Last night, i attended mass at the Ateneo which was a celebration/commemoration of EDSA. it was a solemn event. after the mass, the congregation watched a documentary, the Inquirer TV special on EDSA (shown on abc5). among those interviewed were jim paredes, june keithly, and the nun who led the rosary (parati nating nakikita sa mga documentaries, music videos of handog ng pilipino sa mundo, etc.).
halfway through the documentary (and while enjoying my fishballs and kwek-kwek), naiyak ako. i was moved by the memory of how much people sacrificed by being there in front of the tanks, praying, sharing food, giving of themselves, together fighting for freedom.
i was too young then - i was 8 years old - to understand what was going on. i remember my family and i were all in the sala, i was sitting on the banig on the floor, watching the news on tv. some relatives crashed for a while because they lived in whiteplains, too close to edsa. but as i was growing older, i realized how much influence the effects of EDSA had on my beliefs and value system. probably in the same way that my parents' generation is a scarred generation having gone through martial law during their prime. somehow, i believe my generation is a hopeful generation. nang magka-malay na, tapos na ang martial law, nangyari na ang EDSA at may bagong pag-asa.
it is true that 20 years after People Power, not much has changed. since then, our national situation seems to have been moving one step forward and two steps back. but i do not believe that EDSA has failed us. i think saying that would be like saying Jesus' death on the cross is futile because the world is still filled with sin and disarray. i think precisely, the hope that EDSA brought to my heart is what i can hold on to. like remembering why Jesus died on the cross for me (and you). the memory of EDSA gives me a reason to hope in the Filipino. it is a reminder of what we can be. i guess what sometimes slips my mind (and probably the minds of other filipinos, as well) sometimes is that fighting for freedom does not end in EDSA. i think that right after EDSA, we might have left the responsibility to the politicians to take care of our freedom.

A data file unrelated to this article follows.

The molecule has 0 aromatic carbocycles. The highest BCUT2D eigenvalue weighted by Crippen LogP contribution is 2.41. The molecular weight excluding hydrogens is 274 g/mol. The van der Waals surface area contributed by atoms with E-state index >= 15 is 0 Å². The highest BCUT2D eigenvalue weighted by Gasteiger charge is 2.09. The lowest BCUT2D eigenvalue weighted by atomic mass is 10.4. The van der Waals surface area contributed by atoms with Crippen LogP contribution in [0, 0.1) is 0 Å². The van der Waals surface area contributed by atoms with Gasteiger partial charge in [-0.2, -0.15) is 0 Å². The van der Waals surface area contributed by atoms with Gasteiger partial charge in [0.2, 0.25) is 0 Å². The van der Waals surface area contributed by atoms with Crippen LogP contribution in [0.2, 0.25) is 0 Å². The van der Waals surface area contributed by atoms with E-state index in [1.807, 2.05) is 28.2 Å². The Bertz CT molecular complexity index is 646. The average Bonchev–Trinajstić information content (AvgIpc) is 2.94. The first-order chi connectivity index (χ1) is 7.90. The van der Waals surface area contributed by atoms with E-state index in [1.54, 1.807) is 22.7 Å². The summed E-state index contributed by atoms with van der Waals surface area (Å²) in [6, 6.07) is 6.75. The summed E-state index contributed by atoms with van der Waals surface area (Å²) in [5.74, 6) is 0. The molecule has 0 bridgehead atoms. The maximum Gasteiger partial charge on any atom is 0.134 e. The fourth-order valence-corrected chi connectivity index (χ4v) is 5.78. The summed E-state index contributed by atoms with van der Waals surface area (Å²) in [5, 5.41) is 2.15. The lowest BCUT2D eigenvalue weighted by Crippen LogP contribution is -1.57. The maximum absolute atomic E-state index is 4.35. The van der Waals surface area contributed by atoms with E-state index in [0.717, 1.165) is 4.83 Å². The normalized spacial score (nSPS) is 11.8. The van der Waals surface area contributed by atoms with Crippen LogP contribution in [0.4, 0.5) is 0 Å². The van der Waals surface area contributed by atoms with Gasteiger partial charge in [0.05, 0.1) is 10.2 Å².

i was in EDSA Dos. I remember standing in front of the edsa shrine while Gloria was being inaugurated as president. after the ceremony, i remember vividly saying outloud to paola, who was beside me, pertaining to gloria "you better be good...you better be good."
looking back, i wish i had done more AFTER EDSA Dos, to continue the fight for freedom and justice. i remember people kept on saying, "we must stay vigilant."
i am exhausted. i guess, a lot of us are. i am personally scraping the barrel for hope in the philippines. but i still believe that we have to keep on working towards development. because only our efforts now will affect change for future generations - for our apos and apos sa tuhod. it is important, i believe, to work towards making education more accessible to people to give them a chance at a better life. because as long as the number of people who are hungry, poor, and desperate stays the same or increases, we will continue to elect leaders who are just like the ones we have now.
Kumanta at Magsaya!